How To Enjoy The Empty Nest

As a parent, it can be hard to watch your children grow up and move out to enjoy their own lives. Of course, you’ll be proud of their achievements, and you’ll want them to have a fulfilling life, but you’ll also be sad that they are leaving you behind. It really can be a bittersweet period of your life. 


Although it will be difficult to deal with while it’s happening and perhaps for some time afterwards as you adjust to life without your child always being around you and needing you so much (although they will, of course, still always need you), there are some positive things to be gained from this new period of your life. It is possible to enjoy having an empty nest if you think about things in the right way. Read on to find out what we mean. 


Embrace Your New Freedom

The first thing you should do once you find yourself in an empty-nester situation is to embrace your new freedom. This could be the first time in decades that you have had all the time you want to yourself, so why not use that to your advantage? You can use this time to do the things you always wanted to but never had the time for because of carpooling, children’s extracurricular activities, cooking for lots of people at various different times, and generally just being needed for anything at all – or potentially being needed, and essentially living your life as though you were on call. 


Now that you’re not doing any of this, you can start to explore new activities and hobbies. Perhaps you want to learn how to paint, and you can now attend an evening class once or twice a week. Perhaps you like the idea of traveling more; when no one is relying on you at home, you can go where you want when you want. Or maybe you want to do something just for you to make you feel good, like going the gym or getting your teeth straightened with Invisalign. When you have all the time you need to make appointments and move forward with your idea, you can easily get it done and feel great. So what’s on your to-do list? When you have an empty nest, you can start ticking things off. 


Reconnect With Your Partner 

If you and your partner have drifted apart over the years, that’s not unusual. It happens a lot simply because other things – and in particular your children – can just take precedence. This might be necessary, but it can mean that your relationship suffers. You might not dislike one another, but you might not really make time for one another, either. 


Once your children have moved out, it’s the ideal time to reconnect with your partner if you feel your relationship has lost its spark and you need some help to make it better. Start spending more time together. Find a hobby you both like. Eat together at the dining table or kitchen table and chat about your day. Always remember to kiss one another goodnight and tell your partner you love them.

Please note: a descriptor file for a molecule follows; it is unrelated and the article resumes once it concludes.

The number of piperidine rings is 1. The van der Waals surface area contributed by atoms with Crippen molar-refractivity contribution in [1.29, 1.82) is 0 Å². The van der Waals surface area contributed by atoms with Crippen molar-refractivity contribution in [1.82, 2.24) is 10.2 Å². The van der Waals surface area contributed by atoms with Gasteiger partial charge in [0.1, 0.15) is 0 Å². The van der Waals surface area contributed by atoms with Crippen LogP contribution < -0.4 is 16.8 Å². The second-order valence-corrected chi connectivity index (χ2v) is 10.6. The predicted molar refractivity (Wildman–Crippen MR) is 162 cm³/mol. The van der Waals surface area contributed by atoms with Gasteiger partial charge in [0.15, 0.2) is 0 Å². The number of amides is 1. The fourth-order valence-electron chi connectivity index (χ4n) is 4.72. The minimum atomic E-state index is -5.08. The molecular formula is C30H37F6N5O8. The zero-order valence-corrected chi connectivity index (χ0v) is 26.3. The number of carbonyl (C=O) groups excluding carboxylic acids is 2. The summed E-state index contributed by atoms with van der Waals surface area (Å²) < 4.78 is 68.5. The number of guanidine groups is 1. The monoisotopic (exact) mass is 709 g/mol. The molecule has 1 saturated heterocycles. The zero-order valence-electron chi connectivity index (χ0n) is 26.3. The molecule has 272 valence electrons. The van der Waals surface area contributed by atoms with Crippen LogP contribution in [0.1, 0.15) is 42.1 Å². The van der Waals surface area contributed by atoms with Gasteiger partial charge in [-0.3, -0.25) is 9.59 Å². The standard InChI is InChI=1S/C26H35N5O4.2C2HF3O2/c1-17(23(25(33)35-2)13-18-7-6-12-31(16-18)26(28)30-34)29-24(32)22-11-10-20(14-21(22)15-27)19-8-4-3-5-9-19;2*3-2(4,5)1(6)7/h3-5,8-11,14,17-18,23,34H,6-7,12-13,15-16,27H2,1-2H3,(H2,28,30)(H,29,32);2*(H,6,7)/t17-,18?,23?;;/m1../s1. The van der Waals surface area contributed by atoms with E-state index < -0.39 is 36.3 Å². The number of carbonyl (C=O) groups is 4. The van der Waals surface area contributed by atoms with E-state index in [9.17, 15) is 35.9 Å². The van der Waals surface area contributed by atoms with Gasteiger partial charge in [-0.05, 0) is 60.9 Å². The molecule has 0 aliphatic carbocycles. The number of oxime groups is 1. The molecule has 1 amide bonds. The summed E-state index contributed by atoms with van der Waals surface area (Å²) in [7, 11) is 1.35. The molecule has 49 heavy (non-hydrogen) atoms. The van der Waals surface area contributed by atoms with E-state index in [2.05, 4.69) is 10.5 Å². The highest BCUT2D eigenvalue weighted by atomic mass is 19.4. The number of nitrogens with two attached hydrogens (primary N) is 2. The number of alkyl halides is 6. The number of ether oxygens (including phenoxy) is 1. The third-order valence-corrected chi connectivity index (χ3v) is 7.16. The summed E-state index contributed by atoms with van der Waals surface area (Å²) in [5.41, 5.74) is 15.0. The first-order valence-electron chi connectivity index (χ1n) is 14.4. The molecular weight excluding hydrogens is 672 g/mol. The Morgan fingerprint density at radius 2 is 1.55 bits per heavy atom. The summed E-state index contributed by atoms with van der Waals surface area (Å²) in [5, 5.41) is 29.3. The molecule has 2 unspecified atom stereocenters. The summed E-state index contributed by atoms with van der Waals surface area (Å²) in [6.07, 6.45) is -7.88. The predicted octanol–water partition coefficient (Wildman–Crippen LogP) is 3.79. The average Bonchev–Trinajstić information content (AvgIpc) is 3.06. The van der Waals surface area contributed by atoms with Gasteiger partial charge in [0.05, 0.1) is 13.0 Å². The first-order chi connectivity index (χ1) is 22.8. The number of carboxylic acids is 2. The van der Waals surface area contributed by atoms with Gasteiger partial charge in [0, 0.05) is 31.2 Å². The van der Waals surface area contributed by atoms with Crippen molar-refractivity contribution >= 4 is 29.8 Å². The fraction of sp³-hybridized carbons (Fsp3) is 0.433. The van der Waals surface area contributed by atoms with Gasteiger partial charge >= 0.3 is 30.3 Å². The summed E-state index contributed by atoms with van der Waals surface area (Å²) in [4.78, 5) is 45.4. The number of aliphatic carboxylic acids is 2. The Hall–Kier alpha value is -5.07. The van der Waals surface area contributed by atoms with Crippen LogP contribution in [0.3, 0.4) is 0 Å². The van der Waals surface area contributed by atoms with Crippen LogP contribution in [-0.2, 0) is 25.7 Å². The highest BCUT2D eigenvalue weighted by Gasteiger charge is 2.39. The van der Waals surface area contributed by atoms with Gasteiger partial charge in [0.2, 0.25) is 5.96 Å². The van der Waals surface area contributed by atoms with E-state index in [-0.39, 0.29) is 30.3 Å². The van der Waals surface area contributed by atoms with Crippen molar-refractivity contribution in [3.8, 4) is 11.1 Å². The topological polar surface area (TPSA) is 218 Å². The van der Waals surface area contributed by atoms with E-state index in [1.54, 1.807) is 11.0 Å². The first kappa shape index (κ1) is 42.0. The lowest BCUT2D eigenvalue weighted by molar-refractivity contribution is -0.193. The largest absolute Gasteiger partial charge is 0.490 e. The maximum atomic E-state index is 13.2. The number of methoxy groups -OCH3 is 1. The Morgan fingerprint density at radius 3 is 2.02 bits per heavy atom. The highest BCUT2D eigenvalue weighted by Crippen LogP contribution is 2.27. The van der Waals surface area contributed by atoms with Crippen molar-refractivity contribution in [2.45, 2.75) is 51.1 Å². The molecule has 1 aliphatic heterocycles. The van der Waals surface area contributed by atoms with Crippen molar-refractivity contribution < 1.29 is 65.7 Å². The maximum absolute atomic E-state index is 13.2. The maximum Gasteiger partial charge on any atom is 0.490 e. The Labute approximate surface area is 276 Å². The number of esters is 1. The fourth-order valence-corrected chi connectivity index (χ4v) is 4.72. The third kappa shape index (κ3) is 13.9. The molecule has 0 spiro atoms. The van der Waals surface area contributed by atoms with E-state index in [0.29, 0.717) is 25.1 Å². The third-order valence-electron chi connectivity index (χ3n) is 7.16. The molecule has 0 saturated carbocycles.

It might be hard at first because you’ll both be missing the children and this might be all you can think to talk about. But the more you start interacting, the more places you go together, and the more things you do as a couple, will help you feel closer again. 


Stay Connected With Your Children 

Just because your children have left home, that doesn’t mean it’s the end of your relationship with them. As we mentioned above, your children will always need you, and it doesn’t matter if they are grown up with children of their own and they moved out of home many years ago – you’ll always be their parent. 


By keeping in touch with your children after they move out, you can ensure they know that you are still there for them, no matter where they are or what they do. You’ll be their supporter and guide for a lifetime. 


The key is not to push too hard. When young people first move out of home, they are likely to want to show everyone they can be as independent as possible, and the more you ask them if they need anything, the more they’ll say no and try to muddle through themselves. If, however, you check in on a regular basis (perhaps once a week) to see if all is well, they won’t feel so smothered, and your relationship will stay strong. Plus, they’ll be much more likely to ask for help, which will make both you and them happier. 


Reimagine Your Space 

When children leave home, it can be tempting to leave their bedrooms exactly as they had them. You might wonder if they will need to come back or if they might want the things they left behind at some point. However, although this is a natural thing to think about, and although it can be very hard to make changes to their old room, you should remember that this is your home and they have their own now, so why shouldn’t you change things if you want to? 


Of course, if your child has only gone away to college and they’ll be home in the holidays, you may well want to leave their room alone as they are actually going to need it. However, if they have moved out into their own home, you could turn their room into a gym, a craft room, a library, a home office, or even a spare bedroom for paying guests through a business like Air B’n’B. 


Once you have made the changes you want, it will be easier to accept that your child has moved out, as there will be fewer reminders of them around you. You can put the room to good use and really make the most out of your home. 


Of course, it might be that the property you live in is now too big for just you or just you and your partner. In that case, another good idea to help you enjoy being an empty-nester a little more is to downsize. You can choose the exact property and location you want and save money in the process. 

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